I have a framework which uses 16 bit floats, and I wanted to separate its components to then use for 32bit floats. In my first approach I used bit shifts and similar, and while that worked, it was wildly chaotic to read.

I then wanted to use custom bit sized structs instead, and use a union to write to that struct.

The code to reproduce the issue:

```
#include <iostream>
#include <stdint.h>
union float16_and_int16
{
struct
{
uint16_t Mantissa : 10;
uint16_t Exponent : 5;
uint16_t Sign : 1;
} Components;
uint16_t bitMask;
};
int main()
{
uint16_t input = 0x153F;
float16_and_int16 result;
result.bitMask = input;
printf("Mantissa: %#010x\n", result.Components.Mantissa);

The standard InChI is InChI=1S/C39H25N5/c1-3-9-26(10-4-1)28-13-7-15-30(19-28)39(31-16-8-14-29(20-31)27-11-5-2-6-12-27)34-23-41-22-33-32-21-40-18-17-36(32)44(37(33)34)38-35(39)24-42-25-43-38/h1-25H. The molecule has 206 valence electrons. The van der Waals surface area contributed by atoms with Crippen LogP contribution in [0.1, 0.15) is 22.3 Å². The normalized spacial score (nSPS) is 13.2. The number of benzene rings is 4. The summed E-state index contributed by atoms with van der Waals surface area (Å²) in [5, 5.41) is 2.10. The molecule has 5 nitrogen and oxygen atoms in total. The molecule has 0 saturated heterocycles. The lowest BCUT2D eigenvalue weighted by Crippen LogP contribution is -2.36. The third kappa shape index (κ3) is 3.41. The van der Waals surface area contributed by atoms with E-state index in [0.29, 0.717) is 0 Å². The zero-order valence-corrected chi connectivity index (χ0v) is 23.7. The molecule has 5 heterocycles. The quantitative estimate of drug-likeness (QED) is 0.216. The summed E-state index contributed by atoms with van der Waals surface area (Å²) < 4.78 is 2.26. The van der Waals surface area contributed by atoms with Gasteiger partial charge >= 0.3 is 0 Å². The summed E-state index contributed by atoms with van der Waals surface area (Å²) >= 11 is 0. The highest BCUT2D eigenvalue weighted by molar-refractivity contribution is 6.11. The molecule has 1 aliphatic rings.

printf("Exponent: %#010x\n", result.Components.Exponent);
printf("Sign: %#010x\n", result.Components.Sign);
return 0;
}
```

In the example I would expect my Mantissa to be 0x00000054, the exponent to be 0x0000001F, and sign 0x00000001

Instead I get Mantissa: 0x0000013f, Exponent: 0x00000005, Sign: 0x00000000

Which means that from my bit mask first the Sign was taken (first bit), next 5 bits to exponent, then 10 bit to mantissa, so the order is inverse of what I wanted. Why is that happening?

maymake it legal (either by default or through a switch), but type punning via unions is not standard-compliant C++.